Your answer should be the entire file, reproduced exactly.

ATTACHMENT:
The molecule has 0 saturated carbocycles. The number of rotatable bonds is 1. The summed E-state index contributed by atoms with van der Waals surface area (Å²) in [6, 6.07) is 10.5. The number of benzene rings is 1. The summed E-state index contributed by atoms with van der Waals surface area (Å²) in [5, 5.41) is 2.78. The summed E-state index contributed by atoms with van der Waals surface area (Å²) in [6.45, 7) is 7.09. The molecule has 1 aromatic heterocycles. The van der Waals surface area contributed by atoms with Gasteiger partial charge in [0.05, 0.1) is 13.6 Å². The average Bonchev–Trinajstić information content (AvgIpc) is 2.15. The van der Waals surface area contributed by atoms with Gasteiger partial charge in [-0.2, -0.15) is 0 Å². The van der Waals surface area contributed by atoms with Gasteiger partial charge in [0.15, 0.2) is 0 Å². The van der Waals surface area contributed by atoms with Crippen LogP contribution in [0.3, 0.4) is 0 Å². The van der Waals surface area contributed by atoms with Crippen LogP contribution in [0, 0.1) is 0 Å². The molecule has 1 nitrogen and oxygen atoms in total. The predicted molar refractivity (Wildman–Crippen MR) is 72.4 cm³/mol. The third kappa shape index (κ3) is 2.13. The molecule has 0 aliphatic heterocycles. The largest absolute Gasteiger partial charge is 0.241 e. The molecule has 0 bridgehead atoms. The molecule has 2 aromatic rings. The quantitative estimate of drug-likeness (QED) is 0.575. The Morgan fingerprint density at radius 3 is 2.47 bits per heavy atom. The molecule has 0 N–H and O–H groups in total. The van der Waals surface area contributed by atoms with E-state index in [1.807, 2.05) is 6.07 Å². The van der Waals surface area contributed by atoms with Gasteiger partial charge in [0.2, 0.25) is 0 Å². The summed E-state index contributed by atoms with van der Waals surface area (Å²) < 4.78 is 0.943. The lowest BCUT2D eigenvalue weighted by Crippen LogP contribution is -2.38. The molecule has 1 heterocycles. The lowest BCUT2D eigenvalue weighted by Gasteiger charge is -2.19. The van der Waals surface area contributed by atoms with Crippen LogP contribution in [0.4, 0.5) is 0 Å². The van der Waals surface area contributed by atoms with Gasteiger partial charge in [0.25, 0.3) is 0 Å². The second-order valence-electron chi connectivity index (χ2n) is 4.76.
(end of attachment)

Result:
The molecule has 0 saturated carbocycles. The number of rotatable bonds is 1. The summed E-state index contributed by atoms with van der Waals surface area (Å²) in [6, 6.07) is 10.5. The number of benzene rings is 1. The summed E-state index contributed by atoms with van der Waals surface area (Å²) in [5, 5.41) is 2.78. The summed E-state index contributed by atoms with van der Waals surface area (Å²) in [6.45, 7) is 7.09. The molecule has 1 aromatic heterocycles. The van der Waals surface area contributed by atoms with Gasteiger partial charge in [0.05, 0.1) is 13.6 Å². The average Bonchev–Trinajstić information content (AvgIpc) is 2.15. The van der Waals surface area contributed by atoms with Gasteiger partial charge in [-0.2, -0.15) is 0 Å². The van der Waals surface area contributed by atoms with Gasteiger partial charge in [0.15, 0.2) is 0 Å². The van der Waals surface area contributed by atoms with Crippen LogP contribution in [0.3, 0.4) is 0 Å². The van der Waals surface area contributed by atoms with Crippen LogP contribution in [0, 0.1) is 0 Å². The molecule has 1 nitrogen and oxygen atoms in total. The predicted molar refractivity (Wildman–Crippen MR) is 72.4 cm³/mol. The third kappa shape index (κ3) is 2.13. The molecule has 0 aliphatic heterocycles. The largest absolute Gasteiger partial charge is 0.241 e. The molecule has 0 bridgehead atoms. The molecule has 2 aromatic rings. The quantitative estimate of drug-likeness (QED) is 0.575. The Morgan fingerprint density at radius 3 is 2.47 bits per heavy atom. The molecule has 0 N–H and O–H groups in total. The van der Waals surface area contributed by atoms with E-state index in [1.807, 2.05) is 6.07 Å². The van der Waals surface area contributed by atoms with Gasteiger partial charge in [0.2, 0.25) is 0 Å². The summed E-state index contributed by atoms with van der Waals surface area (Å²) < 4.78 is 0.943. The lowest BCUT2D eigenvalue weighted by Crippen LogP contribution is -2.38. The molecule has 1 heterocycles. The lowest BCUT2D eigenvalue weighted by Gasteiger charge is -2.19. The van der Waals surface area contributed by atoms with Crippen LogP contribution in [0.4, 0.5) is 0 Å². The van der Waals surface area contributed by atoms with Gasteiger partial charge in [0.25, 0.3) is 0 Å². The second-order valence-electron chi connectivity index (χ2n) is 4.76.